I marvel at the unchanging path of religions. Having taken over the management of my family’s 80-year-old Radha-Krishna temple in Haryana’s Simbla, I have had many thoughts on Hinduism’s journey: like its genesis, which took place in a different millennia. Today, we practice each custom the way it was followed in the distant past. It is this singular aspect, which fascinates me the most.

If a pandit conducts a havan — a Sanskrit word, where offerings are made to a consecrated fire, twigs from a mango tree lights the flames. When the pandit seeks God’s blessings, he utters the word swaha and sprinkles some ghee unto the flames which cleanses the surrounding evil vibes. When prasadis offered, it is not unusual to serve it on banana leaves, which is associated with Lord Vishnu.

The peepal tree is revered, and prayers with lamps are offered to Lord Brahma, who is at the apex of the holy trinity of Hinduism, comprising Brahma, Shiva and Vishnu. On Saturdays, these lamps, placed at the base of the peepal tree, must be lit only with mustard oil.

The shani tree, which owes its holy significance to the Mahabharata, is also prayed to on Saturdays. None of these trees have been identified for religious rituals in recent times. They, too, go back thousands of years. Behl leaves are offered to Lord Shiva on Mondays. He is believed to protect the Earth when there is no moonlight and the planet is plunged into darkness.

If we take one festival as an example, like Janmashtami, which celebrates Lord Krishna’s birth, a cradle is placed near the altar depicting the infant Krishna. Butter, curd and milk are offered to the deity because, as a child, Krishna was associated with these milk products.

Pandits or Brahmins in the past traversed through different places and lived on offerings that people provided. In present times, the only difference is that pandits either live in a temple complex or in a house. It is common to see a panditlinked to a particular temple; so, their movements are limited now as compared to the past. To view the larger picture of a pandit’slivelihood, it rests primarily on the offerings of people who visit a temple to pray. The pandit also visits houses to conduct prayers on certain auspicious days which encompass marriages and other events. Satyanarayan Puja, which is conducted by a panditin someone’s home, is believed to bless the family with happiness and prosperity.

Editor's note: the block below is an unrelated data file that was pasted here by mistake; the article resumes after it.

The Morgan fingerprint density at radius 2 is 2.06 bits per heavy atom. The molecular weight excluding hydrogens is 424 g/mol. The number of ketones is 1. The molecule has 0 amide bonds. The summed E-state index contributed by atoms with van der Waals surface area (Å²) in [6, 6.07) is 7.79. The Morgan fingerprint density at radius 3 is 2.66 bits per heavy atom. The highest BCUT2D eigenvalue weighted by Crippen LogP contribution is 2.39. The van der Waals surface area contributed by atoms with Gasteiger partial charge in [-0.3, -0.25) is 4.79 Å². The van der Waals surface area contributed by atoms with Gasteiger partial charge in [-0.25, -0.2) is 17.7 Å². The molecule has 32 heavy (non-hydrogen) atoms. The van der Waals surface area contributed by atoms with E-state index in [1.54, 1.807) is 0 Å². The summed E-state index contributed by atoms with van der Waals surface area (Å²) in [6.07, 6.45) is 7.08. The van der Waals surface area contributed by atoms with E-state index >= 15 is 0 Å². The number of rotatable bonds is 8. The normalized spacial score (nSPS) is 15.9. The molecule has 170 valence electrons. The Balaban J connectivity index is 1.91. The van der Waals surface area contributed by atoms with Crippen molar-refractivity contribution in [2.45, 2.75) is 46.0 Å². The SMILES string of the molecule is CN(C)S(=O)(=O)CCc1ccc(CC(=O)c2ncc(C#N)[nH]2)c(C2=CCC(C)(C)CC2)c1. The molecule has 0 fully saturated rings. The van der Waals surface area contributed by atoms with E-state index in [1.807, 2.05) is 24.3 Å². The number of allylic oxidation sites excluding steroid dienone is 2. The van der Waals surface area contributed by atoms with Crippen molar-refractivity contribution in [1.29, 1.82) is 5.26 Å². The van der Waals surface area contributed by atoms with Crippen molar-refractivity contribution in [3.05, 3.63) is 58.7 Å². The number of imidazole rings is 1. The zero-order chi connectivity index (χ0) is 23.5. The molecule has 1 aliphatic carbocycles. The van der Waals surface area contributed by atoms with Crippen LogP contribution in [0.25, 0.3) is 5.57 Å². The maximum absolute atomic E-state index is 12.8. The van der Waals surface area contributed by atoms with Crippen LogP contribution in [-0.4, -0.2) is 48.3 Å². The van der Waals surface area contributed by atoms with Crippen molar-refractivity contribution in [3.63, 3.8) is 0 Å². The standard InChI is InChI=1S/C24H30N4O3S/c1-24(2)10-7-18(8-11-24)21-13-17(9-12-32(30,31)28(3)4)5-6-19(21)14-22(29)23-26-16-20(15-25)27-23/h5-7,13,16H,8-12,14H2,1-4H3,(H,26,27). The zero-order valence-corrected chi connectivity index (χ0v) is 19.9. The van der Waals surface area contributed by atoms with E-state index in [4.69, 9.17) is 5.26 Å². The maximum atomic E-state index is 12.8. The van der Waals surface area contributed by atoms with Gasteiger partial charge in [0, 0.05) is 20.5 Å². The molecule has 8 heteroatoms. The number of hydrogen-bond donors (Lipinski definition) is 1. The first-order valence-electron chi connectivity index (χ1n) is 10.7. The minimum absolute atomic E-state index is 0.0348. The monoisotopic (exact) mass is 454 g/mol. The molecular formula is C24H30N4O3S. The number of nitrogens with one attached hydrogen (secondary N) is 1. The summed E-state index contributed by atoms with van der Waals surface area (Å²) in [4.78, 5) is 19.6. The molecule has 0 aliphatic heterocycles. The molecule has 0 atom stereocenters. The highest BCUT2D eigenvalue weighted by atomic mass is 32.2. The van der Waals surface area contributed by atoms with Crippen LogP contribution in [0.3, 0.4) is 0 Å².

In the 5th century BCE, a sage named Valmiki wrote the Ramayana, an epic about the prince of Ayodhya, Rama, and his wife, Sita, and his exile and return. The return of Lord Rama from exile came to be known as the festival of lights, or Diwali, which is associated with lighting lamps and bursting firecrackers. It is a scenario manifested with joy and revelry. Different types of crackers have evolved in recent times; but, we must remember that Valmiki’s creation of the festival remains unchanged.

We are in the pujaseason and a reflection of Durga Puja evokes another sphere of our amazing diversity, going back to yet another incredible period of time. MaDurga was a demon-slaying Goddess, who signifies the ethos of preserving good over evil. The Goddess is worshipped on Durga Ashtami and Astra Puja, the most auspicious day of puja when weapons of the Goddess are worshipped. This puja goes back to the time of the Hindu classic text, between 400 and 600 BC.

Notwithstanding Valmiki, sages and rishis in ancient times often lived in solitude, in the foothills of the Himalayas, and composed hymns, originally in Sanskrit, in praise of the Almighty.

The Vedas form the genesis of Indian literature and go way back to 1400 BCE. Prayers from excerpts of the Vedas are recited by pandits and we are reminded that similar religious incantations in our country have continued uninterrupted and steadily over the centuries and millennia.

Over 2,000 years stand as a testament to the fact that our religious practices will not change. Indeed, this reflects Albert Einstein’s space-time, which explains that we may carry out what we wish to in the space around us, but time cannot be brought back. We may note and adhere to the past, but that is all. Thousands of years of old religious practices remain unaltered, unchanged and constant.